I have completed the construction of my burrow and it seems to be successful. All that can be seen from outside is a big hole; that, however, really leads nowhere; if you take a few steps you strike against natural firm rock. I can make no boast of having contrived this ruse intentionally; it is simply the remains of one of my many abortive building attempts, but finally it seemed to me advisable to leave this one hole without filling it in. True, some ruses are so subtle that they defeat themselves, I know that better than any one, and it is certainly a risk to draw attention by this hole to the fact
that there may be something in the vicinity worth enquiring into. But you do not know me if you think I am afraid, or that I built my burrow simply out of fear. At a distance of some thousand paces from this hole lies, covered by a movable layer of moss, the real entrance to the burrow; it is secured as safely as anything in this world can be secured…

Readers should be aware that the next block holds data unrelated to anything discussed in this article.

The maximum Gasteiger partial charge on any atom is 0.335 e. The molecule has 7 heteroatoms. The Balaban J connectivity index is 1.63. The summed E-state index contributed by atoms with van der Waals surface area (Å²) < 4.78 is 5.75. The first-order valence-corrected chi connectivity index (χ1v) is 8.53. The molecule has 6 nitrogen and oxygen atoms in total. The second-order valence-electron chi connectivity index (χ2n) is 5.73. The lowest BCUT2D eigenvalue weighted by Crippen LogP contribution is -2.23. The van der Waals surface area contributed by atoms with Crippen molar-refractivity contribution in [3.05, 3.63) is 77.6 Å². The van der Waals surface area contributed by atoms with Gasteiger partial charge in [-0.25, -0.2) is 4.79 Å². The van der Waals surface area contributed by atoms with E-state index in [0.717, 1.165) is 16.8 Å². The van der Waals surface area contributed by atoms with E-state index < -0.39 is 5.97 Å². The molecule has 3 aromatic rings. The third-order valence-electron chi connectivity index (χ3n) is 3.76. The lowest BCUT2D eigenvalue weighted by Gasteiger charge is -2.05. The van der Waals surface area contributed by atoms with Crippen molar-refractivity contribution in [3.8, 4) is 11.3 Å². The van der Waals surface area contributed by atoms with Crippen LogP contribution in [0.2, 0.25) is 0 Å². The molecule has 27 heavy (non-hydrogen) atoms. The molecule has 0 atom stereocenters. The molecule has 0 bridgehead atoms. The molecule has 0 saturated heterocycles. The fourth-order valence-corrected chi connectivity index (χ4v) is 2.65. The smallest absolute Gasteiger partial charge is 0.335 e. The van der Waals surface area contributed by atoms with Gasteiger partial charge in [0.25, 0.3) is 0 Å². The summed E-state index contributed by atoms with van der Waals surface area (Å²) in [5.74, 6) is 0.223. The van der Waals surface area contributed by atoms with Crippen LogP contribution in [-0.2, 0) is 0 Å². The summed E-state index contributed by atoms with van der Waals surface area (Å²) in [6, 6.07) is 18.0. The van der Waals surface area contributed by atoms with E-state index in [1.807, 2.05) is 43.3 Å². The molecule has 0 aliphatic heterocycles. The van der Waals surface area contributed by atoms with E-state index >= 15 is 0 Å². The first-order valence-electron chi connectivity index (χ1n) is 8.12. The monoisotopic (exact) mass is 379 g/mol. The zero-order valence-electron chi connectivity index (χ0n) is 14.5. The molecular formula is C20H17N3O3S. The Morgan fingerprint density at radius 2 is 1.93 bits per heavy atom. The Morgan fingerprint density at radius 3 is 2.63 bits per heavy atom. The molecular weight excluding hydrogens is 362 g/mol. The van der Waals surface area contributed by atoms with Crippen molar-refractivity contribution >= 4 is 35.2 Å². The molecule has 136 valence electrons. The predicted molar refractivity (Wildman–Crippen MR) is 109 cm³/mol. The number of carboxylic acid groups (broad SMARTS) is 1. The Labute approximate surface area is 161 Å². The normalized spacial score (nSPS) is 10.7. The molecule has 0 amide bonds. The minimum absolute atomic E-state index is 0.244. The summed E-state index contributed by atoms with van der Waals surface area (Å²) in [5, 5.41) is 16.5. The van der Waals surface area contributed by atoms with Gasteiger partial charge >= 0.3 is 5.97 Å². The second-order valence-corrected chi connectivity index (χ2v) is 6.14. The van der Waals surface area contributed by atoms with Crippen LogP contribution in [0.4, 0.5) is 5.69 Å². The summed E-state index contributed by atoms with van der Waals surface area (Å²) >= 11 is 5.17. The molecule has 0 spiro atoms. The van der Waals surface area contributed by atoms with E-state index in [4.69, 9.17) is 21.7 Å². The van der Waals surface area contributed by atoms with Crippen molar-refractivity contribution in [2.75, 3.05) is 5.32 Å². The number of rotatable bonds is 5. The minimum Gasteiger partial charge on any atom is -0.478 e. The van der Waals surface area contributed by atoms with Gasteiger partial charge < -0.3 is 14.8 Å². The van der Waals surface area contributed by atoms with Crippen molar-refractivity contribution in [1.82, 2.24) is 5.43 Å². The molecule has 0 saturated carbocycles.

Continuing along the lines of obsessive environments, I hereby enclose the first few words of The Burrow, original title Der Bau (the Construction), short story by Franz Kafka, included in The Complete Stories. The main character of this story devotes his life to the creation of a tunnel of constantly increasing complexity. Throughout the whole text he has the obsessive idea that this complex work of architecture (the burrow) will be attacked by potential enemies at any time. Curiously enough, the den, created with a constant paranoid striving for perfection, does not result in its author's peace and calm. To the contrary, it rather causes him increasing anxiety.
Kafka, Franz (ed. Nahum N. Glatzer). The Complete Stories. New York: Schocken Books, 1971 (Hardcover) ISBN 0805234195, 1988 (Paperback) ISBN 0805208739
If you wish to read the original text in german, please click here